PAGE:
It can, however, be a whole new and more difficult skillset to address why an issue does not warrant an immediate response. If this is not carried out suitably with enough empathy and understanding it can reflect poorly.
To limit the number of total calls received you can also implement any of the following;
1. a sensible pre-connection notice to remind/advise callers are reaching the emergency line 2. multi-channel options like chat (AI and manned) 3. maintenance software that can accept requests and only pass to emergency staff on fulfilment of certain criteria 4. portal access with downloadable accounts/insurance etc
If you are responsible for your company’s property out of hours calls or maybe just procurement or contractor supply chain, what trades should you expect to need?
Based on 65000 plus emergency calls last year over block and AST/BTR portfolios the following will give you an idea (in percentage terms so you can apply as applicable) of what types of engineers you will need to call on for all ad-hoc arising issues where instruction is required;
13% will require a plumber, it is unsurprising that this is the number 1 cause of call-outs.
4.75% an electrician.
4% drainage specialists.
3% domestic gas engineers.
For interest around 14.5% of all incoming calls will require lift engineers to attend, 6.75% access control specialists and 3% commercial boiler engineers although these were all covered by contracted companies.
Oh, and you could, judging by last year, need an occasional snake wrangler but don’t spend too much time sourcing one of those as that need represented just 0.0015%.
If you feel that the full rundown could assist you in your out of hours requirements please contact us as we are happy to share.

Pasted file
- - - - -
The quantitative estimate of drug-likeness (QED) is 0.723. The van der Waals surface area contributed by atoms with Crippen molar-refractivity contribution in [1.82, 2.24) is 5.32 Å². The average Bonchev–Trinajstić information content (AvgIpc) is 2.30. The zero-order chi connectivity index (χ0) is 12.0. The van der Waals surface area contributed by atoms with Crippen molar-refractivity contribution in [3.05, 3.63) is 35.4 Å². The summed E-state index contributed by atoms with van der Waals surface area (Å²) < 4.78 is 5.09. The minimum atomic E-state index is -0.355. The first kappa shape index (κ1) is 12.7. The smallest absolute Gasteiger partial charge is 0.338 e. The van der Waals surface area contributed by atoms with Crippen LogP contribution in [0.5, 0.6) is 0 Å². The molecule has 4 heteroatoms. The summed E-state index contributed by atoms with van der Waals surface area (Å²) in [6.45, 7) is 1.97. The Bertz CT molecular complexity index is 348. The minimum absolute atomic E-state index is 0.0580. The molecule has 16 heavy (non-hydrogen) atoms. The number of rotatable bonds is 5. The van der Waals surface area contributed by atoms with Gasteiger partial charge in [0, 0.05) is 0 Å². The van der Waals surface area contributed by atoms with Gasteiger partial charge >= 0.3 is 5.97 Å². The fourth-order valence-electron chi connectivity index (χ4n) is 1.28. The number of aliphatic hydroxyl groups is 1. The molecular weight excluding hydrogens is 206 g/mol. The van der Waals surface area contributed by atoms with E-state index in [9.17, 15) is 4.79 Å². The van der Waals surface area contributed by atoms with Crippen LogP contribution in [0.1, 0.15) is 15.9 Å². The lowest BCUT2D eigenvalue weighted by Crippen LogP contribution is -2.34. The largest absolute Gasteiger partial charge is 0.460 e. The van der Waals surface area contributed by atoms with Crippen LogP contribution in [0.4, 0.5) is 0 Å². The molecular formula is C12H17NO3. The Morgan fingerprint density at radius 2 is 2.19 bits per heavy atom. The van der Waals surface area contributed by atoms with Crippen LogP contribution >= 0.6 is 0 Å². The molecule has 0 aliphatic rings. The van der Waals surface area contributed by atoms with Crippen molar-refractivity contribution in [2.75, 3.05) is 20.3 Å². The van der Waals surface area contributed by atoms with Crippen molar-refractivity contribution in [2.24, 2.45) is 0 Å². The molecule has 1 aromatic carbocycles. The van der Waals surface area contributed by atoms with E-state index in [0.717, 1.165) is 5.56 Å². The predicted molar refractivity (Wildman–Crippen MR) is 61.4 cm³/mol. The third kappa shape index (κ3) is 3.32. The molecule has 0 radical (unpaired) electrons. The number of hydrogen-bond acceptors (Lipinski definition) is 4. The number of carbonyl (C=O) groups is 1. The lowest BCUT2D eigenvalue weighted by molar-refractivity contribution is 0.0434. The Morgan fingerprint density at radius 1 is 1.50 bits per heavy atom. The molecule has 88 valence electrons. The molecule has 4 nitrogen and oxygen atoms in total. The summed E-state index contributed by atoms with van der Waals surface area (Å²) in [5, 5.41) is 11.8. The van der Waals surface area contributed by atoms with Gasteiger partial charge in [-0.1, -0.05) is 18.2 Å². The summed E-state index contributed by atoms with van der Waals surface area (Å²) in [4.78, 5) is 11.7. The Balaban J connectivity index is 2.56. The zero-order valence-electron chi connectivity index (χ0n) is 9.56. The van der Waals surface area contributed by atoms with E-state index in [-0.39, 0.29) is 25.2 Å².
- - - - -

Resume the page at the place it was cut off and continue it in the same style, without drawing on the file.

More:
We have just finished the now quarterly review of our standard procedures for Out of Hours cover for Block, Lettings, Commercial and Warranty portfolios.
We do this to ensure best median guidelines and then let our clients bespoke, as long as within current law, to reflect their business and approach. We are now at version 6.0 with over 100 different historical iterations as we stay up to date with new legislation and current best practice.
Clients will be updated shortly but If anyone can benefit from a copy then you can download from the RESOURCES section of the this website.
So how many people do you need to run an out of hours service for property during those overnight?
Below is a hastily put together graph of the pattern over the last 3 years of calls whilst looking after between 400,000 in 2017 and 600,000 properties now. Although I did remove the number of calls axis it shows the way data can be used to predict expected volumes i.e don’t be fooled when it gets up to 2.30am and calls have been dropping. It is remarkable that the patterns remain no matter how many units you model on.
I will leave you to draw your own conclusions of why specific days and times have these spikes which are probably not that difficult to do.
We have data-sets similar to this for all days and times of the year to help us set requisite staffing levels so if you do not use us but could use this or similar insights reach out and we are happy to share the overarching patterns if it would help
PS it works even better when you plug unit numbers in to extrapolate out actual call numbers or combine with different times of years patterns of volume increase or decrease.